JB: SHAPE subjects can complement STEM, and STEM subjects can complement SHAPE. In some cases, one discipline may be more in the lead than the other, but the synergies still exist. Some SHAPE subjects are through their approaches closer to STEM, for example in their use of quantitative and statistical methodologies and data analytics, and some directly cross the boundaries, such as mental health and wellbeing. However, we could do more to illustrate how STEM and SHAPE subjects can together enhance our knowledge, and what we create from that knowledge.

Some have asked why we aren’t satisfied with the term STEAM to describe this interaction. The answer is that STEAM focuses only on the interaction of art and design with STEM subjects, in other words it only looks at the “A” in SHAPE, not the “S” and the ”H.” Whilst art and design are hugely valuable to the design of products developed by technology, or as ways to visualise the natural and physical worlds, for example, there are many more benefits to be gained from the interaction of STEM disciplines across the social sciences, humanities and the arts. Changes in an ecosystem are frequently rooted in human behaviour; managing pandemics requires knowledge of history, cultures and behaviours, as well as economics and logistics; the search engines we have become so reliant on use natural language programming based on linguistics; and for science and technology to be legitimate it is imperative that it is developed and used in ways which are aligned with our ethics and values.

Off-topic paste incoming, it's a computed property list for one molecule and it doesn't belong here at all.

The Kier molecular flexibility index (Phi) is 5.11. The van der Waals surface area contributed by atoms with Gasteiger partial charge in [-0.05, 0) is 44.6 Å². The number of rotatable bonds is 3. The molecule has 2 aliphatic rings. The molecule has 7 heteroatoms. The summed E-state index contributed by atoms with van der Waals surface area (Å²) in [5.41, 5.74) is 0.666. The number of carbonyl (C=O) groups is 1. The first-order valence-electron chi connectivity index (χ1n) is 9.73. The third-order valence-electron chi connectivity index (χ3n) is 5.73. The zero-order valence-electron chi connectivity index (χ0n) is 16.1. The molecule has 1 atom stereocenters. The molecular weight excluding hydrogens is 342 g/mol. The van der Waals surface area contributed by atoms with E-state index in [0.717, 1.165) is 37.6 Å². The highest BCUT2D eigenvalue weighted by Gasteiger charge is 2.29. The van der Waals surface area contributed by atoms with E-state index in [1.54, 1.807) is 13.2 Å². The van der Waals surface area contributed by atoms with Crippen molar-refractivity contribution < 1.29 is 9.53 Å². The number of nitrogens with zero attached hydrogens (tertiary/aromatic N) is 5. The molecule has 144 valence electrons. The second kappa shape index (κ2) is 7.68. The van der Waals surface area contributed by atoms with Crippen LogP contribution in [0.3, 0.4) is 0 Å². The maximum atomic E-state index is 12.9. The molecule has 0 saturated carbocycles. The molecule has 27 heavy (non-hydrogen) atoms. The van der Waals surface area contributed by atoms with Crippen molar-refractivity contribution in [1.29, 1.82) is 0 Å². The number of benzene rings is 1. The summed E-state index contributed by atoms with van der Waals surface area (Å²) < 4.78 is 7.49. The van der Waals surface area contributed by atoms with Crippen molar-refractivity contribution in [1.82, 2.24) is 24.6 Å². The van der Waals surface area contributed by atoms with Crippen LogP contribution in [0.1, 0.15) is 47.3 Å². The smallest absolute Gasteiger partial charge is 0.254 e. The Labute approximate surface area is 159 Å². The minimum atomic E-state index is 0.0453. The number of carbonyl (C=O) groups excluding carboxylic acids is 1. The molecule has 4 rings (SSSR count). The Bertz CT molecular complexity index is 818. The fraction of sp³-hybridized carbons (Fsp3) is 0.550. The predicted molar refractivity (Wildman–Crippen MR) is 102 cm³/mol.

But these examples are the tip of the iceberg; there are multiple instances where the insights of each enhances the other, and it is often when they are combined that truly transformative developments in our knowledge, understanding, innovation, and creativity can occur.

Read part two of our Q&A, in which Sophie Goldsworthy and Professor Julia Black discuss the importance of SHAPE today in light of the pandemic, and how consider how it may evolve in the future.

Featured image by Janko Ferlič on Unsplash